In the previous post we discussed converting a flat field image into a correction image which we then apply, using a divide operation, to remove vignetting.  The technique used several ImageMagick commands.  We can accomplish the same thing in Photoshop: it’s a simple sequence of steps which, under the covers, does the same thing we did with the ImageMagick approach.

For this description we’re using Photoshop CC 2015.  Other versions may have some differences.  We’re going to do the same two things we did in the ImageMagick procedure, except using Photoshop layers rather than command-line options:

  1. Create a correction image by dividing each pixel value by a factor that scales the brightest pixels up to a value of 1 and all other pixels scaled up proportionally. (We’ll use a Levels adjustment to do this.)
  2. Use the correction image to divide into the subject image to correct the brightness levels to remove vignetting. (We’ll use a Divide blending mode layer for this.)

Create A Correction Image

We’re going to create a correction image from our flat-field image that we can then use to remove vignetting on any image shot with the same camera/lens/filter/aperture combination.

  1. Open the flat field image in Photoshop.
  2. Add a Levels Adjustment Layer.
  3. In the Levels control, hold down the alt key and move the highlight (white) triangle slider left toward the histogram mass of the flat field image.  Keep an eye on the image and stop just when the totally black image starts showing some brightness levels.  The slider will be just touching the right edge of the histogram’s non-zero values.Photoshop Levels adjustment
  4. Flatten the image and save it as an uncompressed TIFF file.  This is your new correction image which you’ll use to correct vignetting in other images.

Add a Correction Layer

Correcting vignetting in a subject image is simple with a properly-prepared correction image available.  We’re just going to add the correction image as a layer above the subject (Background) image and change the blend mode.

  1. Open the subject image in Photoshop.
  2. Click File, then Place Embedded… and select the correction image you prepared previously.  Click Enter to accept the placed image. This adds the correction image as a layer above the subject Background image.
  3. Change the layer blending mode of the correction image layer to Divide.  You’re done.  Save the image.
A Photoshop correction image layer uses the Divide blend mode to remove vignetting from the subject image.

A Photoshop correction image layer uses the Divide blending mode to remove vignetting from the subject image.

The Results

Applying the correction Divide layer to our vignetted flat field test case yields excellent results, as expected after what we experienced doing the same thing with ImageMagick previously.

Using a Divide layer correction in Photoshop removes vignetting from the test flat field image.

Using a Divide layer correction in Photoshop removes vignetting from the test flat field image.

Statistically, the results are nearly perfect.

Photoshop Divde-layer corrected Lumix 20mm f/2 flat frame
Attribute Before After
Mean 57.69 65.89
Min 37.89 65.89
Max 66.04 66.04
Range 28.15 0.93
Standard Deviation 5.90 0.00001
vignette correction histogram for Photoshop layer method

After applying a Divide-layer correction to the flat field image, the histogram shows a perfect correction.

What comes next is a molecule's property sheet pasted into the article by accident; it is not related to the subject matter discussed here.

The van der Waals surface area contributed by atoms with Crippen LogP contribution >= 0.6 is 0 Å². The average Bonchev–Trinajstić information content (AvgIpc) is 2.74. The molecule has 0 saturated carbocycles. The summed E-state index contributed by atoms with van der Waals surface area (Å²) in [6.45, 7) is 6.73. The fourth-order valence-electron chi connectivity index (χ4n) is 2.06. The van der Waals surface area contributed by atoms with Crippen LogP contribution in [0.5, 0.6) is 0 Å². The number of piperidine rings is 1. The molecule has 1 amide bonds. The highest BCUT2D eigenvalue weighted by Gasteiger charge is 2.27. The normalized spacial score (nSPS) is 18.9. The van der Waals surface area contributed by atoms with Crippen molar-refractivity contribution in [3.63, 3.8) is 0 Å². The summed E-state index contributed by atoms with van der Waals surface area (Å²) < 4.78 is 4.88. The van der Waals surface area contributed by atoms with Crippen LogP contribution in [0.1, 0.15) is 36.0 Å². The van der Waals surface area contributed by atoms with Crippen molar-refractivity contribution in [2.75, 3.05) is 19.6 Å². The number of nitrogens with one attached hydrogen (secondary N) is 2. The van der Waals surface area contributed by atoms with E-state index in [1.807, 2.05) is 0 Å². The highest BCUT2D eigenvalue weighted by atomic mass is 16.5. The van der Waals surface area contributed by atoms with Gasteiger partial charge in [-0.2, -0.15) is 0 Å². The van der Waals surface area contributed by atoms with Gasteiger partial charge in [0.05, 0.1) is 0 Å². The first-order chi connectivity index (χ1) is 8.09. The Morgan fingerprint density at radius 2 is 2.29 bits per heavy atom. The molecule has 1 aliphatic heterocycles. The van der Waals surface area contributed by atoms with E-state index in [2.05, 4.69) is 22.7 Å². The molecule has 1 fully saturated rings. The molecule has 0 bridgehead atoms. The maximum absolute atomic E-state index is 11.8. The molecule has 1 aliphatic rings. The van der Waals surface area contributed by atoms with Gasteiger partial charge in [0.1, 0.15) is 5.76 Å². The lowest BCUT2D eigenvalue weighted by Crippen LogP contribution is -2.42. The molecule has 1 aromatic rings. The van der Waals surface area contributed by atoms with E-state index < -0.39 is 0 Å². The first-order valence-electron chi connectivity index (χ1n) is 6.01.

The histogram for the corrected flat field image looks perfect as well.










An image of a brace and bit on a concrete floor is plain enough that vignetting, and its correction are readily apparent.

The Multiply Alternative

The process described above corrects vignetting by lightening the parts of the image that suffered fall-off, reversing the darkening that becomes more prominent farther from the center of the image.   Another way to address the problem is to darken the center portion to bring the levels down proportional to the corner levels.  This is usually not the preferred choice but there may be circumstances where this alternative is preferable.  For example, raising levels toward the corners may blow out important highlights that you wish to preserve so the darkening approach may be called for.

Briefly, here is how to darken lighter portions rather than lighten darker portions to correct vignetting.  First, you will want to create your correction flat differently than the original approach.  Invert the flat field image first, then add a Levels correction layer, click Alt, and move the white slider left until you start to see non-black regions in the image showing.  (This time it will be the corners rather than the center because you inverted the image.)  Save the correction image as an uncompressed TIFF file.

To apply the correction using this inverted correction flat, load the subject image, then load the correction image as a layer above it.  Change the blending mode of the correction layer to Multiply.  That will cause the lighter central region to darken in line with the corner regions, removing the vignetting.  This darkens the overall appearance of the image so another adjustment may be required to bring the levels back up to where you want them.

Here’s a comparison of the Divide blending mode correction (raising darker tones) and the Multiply blending mode correction (lowering lighter tones):

Although equally effective at removing vignetting, clearly the Divide blending mode layer technique yields a better overall tonal result, as it will in most cases.